CAN you imagine using a dirty rag instead of a sanitary napkin or being isolated from your friends and families when you are having your period? Although this is hard to believe, there are still women in Bangladesh who often go through this audacity in our time.

Menstrual hygiene has never really figured as a point of discussion in villages tucked deep inside rural hinterland. Widely considered a taboo, talking about menstruation in village communities is often perceived to be improper as a result of which hundreds and thousands of women have to deal with problems arising out of poor menstrual hygiene secretly. Poverty, gender inequality, and grossly inadequate sexual awareness come in the way of their access to safe menstrual hygiene practices.

In Bangladesh women and girls in many areas still face difficulties at home, schools, and workplaces during the knowledge about menstruation, and staying safe is a big concern for women in Bangladesh. A Sanitary napkin is not easily available, especially in rural areas. Many poor women do not use sanitary napkins at all during the period instead use unhygienic clothes. Poor people also can’t afford sanitary napkins. BASMAH Foundation is working to change society’s outlooks at different points like in schools, garment factories & other important places. We have distributed free sanitary napkins and strived to raise awareness through seminars and discussions among poor women and girls in the Rohingya refugee camp and in schools and other places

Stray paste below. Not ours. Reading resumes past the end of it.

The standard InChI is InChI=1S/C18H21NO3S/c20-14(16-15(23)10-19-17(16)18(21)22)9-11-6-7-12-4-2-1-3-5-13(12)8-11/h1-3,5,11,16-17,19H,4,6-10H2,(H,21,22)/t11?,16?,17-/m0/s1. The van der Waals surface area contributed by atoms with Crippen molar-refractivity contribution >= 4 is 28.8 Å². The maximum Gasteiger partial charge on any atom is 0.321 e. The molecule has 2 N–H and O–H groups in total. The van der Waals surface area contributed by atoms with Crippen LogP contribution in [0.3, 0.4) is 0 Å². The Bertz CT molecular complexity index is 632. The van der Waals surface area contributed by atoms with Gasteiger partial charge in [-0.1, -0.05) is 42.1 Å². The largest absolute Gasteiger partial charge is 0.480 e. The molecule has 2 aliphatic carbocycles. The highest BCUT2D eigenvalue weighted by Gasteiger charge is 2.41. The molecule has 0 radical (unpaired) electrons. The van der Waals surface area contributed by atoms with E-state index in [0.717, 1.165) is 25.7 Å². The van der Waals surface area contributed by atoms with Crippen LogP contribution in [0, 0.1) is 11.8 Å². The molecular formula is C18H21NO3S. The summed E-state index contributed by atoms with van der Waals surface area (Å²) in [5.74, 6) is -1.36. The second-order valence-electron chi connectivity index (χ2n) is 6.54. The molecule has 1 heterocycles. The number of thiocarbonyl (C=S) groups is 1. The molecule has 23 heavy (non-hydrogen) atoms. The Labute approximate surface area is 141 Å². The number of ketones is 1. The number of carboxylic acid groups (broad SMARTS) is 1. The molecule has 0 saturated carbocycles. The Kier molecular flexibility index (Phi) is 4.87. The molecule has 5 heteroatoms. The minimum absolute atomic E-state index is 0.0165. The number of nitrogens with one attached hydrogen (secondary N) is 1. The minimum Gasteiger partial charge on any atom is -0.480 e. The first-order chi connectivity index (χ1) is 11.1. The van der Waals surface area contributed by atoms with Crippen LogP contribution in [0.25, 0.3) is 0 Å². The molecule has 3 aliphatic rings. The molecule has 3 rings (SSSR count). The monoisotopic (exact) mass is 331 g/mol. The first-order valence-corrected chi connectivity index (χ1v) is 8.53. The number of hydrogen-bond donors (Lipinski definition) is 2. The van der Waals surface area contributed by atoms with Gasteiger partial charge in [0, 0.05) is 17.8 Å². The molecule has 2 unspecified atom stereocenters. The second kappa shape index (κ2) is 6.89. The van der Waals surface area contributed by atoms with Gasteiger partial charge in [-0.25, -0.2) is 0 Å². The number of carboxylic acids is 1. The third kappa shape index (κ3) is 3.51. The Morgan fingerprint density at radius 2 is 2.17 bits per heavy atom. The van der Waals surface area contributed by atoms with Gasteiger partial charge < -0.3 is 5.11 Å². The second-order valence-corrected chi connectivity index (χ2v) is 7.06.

“We have suffered in silence for all these years. Using a cloth is cumbersome and impacts our daily life. Women think twice before going to the fields, girls stop going to school feeling conscious. I am delighted to be a part of this wonderful initiate. Now our daughters can adopt safe menstrual hygiene practices and step out of their homes without any sense of embarrassment. No child will have to stop going to school anymore,” says a beaming Amena Bibi.